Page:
Traditionally, uncovery of dental implants utilizes a scalpel blade or tissue punch to incise through the soft tissue, which exposes the cover screw of the implant. Unfortunately, this traditional technique can cause post-operative discomfort and bleeding.

One alternative to using a scalpel for uncovery includes electrosurgery, which decreases post-operative discomfort and bleeding by cauterizing tissue. However, it can potentially elevate the temperature around the implant, resulting in bone loss.

A laser is another option for uncovery and is used for procedures such as soft-tissue crown lengthening, troughing, gingivectomy, and esthetic recontouring. The laser is ideal for implant uncovery and tissue modification around implants because there is little to no bleeding and reduces post-op pain.

This step-by-step visual essay shows how to use a laser for implant uncovery.

Frontal view of the patient. Teeth #7 and #11 were prepared for crowns and implants were placed in #8 and #10.
Occlusal view of the patient. Implant on #8 was already uncovered and a healing abutment was in place.
A surgical guide marks the location of the implant so the soft tissue on top of it can be removed.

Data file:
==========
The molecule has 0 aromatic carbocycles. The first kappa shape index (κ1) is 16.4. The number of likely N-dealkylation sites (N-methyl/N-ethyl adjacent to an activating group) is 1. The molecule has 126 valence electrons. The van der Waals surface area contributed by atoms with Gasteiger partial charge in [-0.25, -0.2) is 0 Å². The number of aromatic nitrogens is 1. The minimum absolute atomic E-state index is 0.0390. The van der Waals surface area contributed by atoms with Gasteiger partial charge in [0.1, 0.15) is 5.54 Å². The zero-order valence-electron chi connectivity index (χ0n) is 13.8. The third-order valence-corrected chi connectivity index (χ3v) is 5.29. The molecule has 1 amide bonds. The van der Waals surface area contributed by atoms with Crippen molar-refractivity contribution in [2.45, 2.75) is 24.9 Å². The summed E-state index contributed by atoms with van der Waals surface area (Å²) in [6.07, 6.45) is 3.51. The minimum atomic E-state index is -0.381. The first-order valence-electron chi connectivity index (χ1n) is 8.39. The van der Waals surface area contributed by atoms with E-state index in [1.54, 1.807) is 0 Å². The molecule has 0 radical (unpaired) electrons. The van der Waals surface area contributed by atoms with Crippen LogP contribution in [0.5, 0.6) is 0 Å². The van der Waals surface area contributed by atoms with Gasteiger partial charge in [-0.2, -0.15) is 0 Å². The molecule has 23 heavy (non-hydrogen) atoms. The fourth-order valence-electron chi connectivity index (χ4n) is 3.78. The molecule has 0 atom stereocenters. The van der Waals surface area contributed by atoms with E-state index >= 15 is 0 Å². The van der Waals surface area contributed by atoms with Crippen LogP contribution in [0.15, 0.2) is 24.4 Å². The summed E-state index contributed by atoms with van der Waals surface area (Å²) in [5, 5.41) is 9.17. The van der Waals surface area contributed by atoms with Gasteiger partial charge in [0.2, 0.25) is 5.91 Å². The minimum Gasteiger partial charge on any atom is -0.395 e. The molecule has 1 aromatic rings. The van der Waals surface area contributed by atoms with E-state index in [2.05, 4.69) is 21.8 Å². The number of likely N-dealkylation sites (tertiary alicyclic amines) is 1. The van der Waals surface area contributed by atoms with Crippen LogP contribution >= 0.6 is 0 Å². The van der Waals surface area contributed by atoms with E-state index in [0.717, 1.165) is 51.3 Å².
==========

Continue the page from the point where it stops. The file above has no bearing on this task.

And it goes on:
A Waterlase laser with a MZ6 tip is used.
The tip of the laser precisely removes only the necessary soft tissue above the implant to expose the cover screw/healing abutment.
The result after soft tissue is removed.
A view of the area after the healing abutment is removed.
Impression copings are placed immediately following the uncovery to make the provisional impression.
Occlusal post-operative view after seven days.
Seating the provisional implant-supported restoration.
Provisional restoration with composite-filled access screw.

This is a simple, step-by-step technique using the laser for implant uncover. An advantage to using a laser is that the impression can be made immediately after the uncovery and post-operative discomfort and bleeding are minimized.

Ricardo Mitrani, D.D.S., M.S.D., is a member of Spear Resident Faculty.